This is critical because "the way a mother interacts with her child is an important predictor of later child development- affecting social, cognitive, and linguistic competencies in early and middle childhood." So, a mother has that much influence over how her children turn out! It is not a job for the faint of heart. That is why we as mothers have to pray without cease, and seek after God. We have such an important job, and what mother wants to fail her child?
No one, I would hope. Choose this day to invest in your children's lives. If a woman feels that she must work to help out financially, then working part-time may be the answer. Once a woman becomes a mother, the most important job that she has is loving, nurturing, and training them. What career success can be sweet if your home is falling apart?
Thursday, June 10, 2010
The other day I sat with a group of classmates in class as we discussed completing a group assignment. It was the first day of this summer class, and we ended up talking about what we do, and what program we are completing. One of the ladies said that she was a stay-at-home mother . . . and that she hated it! She said it was the worst job in the world, and she wouldn't recommend any woman doing it. She has a five year old and a two year old, so she said that she won't return to the workforce until her son starts school, but she is literally counting the days until that happens.
Another young woman in the group chimed in, and said, "I know, it's the worst. When I had my son, I couldn't wait to go back to work after being home for 10 weeks." 10 weeks? She said that she hated being at home, and that it is much easier to work, and come home to the children in the evening. Then, you only have to deal with them for a few hours, instead of a whole day.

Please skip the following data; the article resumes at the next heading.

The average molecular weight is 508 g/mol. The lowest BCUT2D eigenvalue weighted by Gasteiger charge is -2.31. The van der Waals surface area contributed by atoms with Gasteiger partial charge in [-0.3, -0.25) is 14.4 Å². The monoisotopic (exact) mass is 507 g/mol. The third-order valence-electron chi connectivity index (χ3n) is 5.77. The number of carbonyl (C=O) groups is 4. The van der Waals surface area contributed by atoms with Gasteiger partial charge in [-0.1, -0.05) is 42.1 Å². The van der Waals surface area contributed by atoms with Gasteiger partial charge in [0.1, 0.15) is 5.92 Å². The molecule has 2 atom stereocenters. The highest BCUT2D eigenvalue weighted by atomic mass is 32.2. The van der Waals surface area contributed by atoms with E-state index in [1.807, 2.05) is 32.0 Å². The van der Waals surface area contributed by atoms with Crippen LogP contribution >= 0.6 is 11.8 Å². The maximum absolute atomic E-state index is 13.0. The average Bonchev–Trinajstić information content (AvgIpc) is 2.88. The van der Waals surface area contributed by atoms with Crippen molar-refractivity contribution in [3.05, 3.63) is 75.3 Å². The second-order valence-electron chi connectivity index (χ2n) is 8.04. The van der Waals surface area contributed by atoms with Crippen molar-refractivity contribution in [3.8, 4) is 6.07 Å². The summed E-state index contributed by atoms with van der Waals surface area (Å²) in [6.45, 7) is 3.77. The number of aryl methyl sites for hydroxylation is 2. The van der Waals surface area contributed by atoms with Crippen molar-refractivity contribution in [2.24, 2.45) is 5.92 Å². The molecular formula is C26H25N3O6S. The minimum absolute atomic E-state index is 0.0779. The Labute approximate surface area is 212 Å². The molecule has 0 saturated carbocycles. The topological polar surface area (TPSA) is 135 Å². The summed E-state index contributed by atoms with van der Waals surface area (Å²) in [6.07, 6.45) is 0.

Sadly, I listened, and I couldn't help but feel a twinge of understanding for what they were saying. How many times have I muttered to myself, "If only I had a job, and had a break from these kids!" Of course, I don't really mean it. 10 minutes later, I am back to feeling blessed to be able to stay at home with them.
The other week I mentioned that I was reading a book, "Home by Choice" by Brenda Hunter, and it was a wonderful read! Wow, did it bring home the importance of staying home with my children.
The main nugget that I received from reading this book was that young children need a mother at home to feel truly secure and safe in their world. That the bonds that are created between a mother and child will affect their future relationships and outlook on life in years to come. Mothers, we have a very important job. Sometimes it can be so demanding that you momentarily feel that a job could blissfully take you away from the responsibilities and demands of parenting.
But, it won't. Tomorrow, I will give a more detailed review of the book, but one of the most thought-provoking chapters from the book deals with violent children.
"Children who feel loved and valued by their parents do not kill. Children who kill do not spring up on the cultural scene overnight. . . it starts in infancy. Whenever parents are neglectful, abusive, or nonresponsive, they will have troubled kids who are angry and out of control by two or three years of age. . . By age five they are often at war with the world." (Hunter 159)
Reading this chapter made me truly realize that investing in my children's lives now is worth the financial strain, worth every stretch of my patience, worth every minute that I nurture, teach, kiss, hug, guide, train, and love on my children.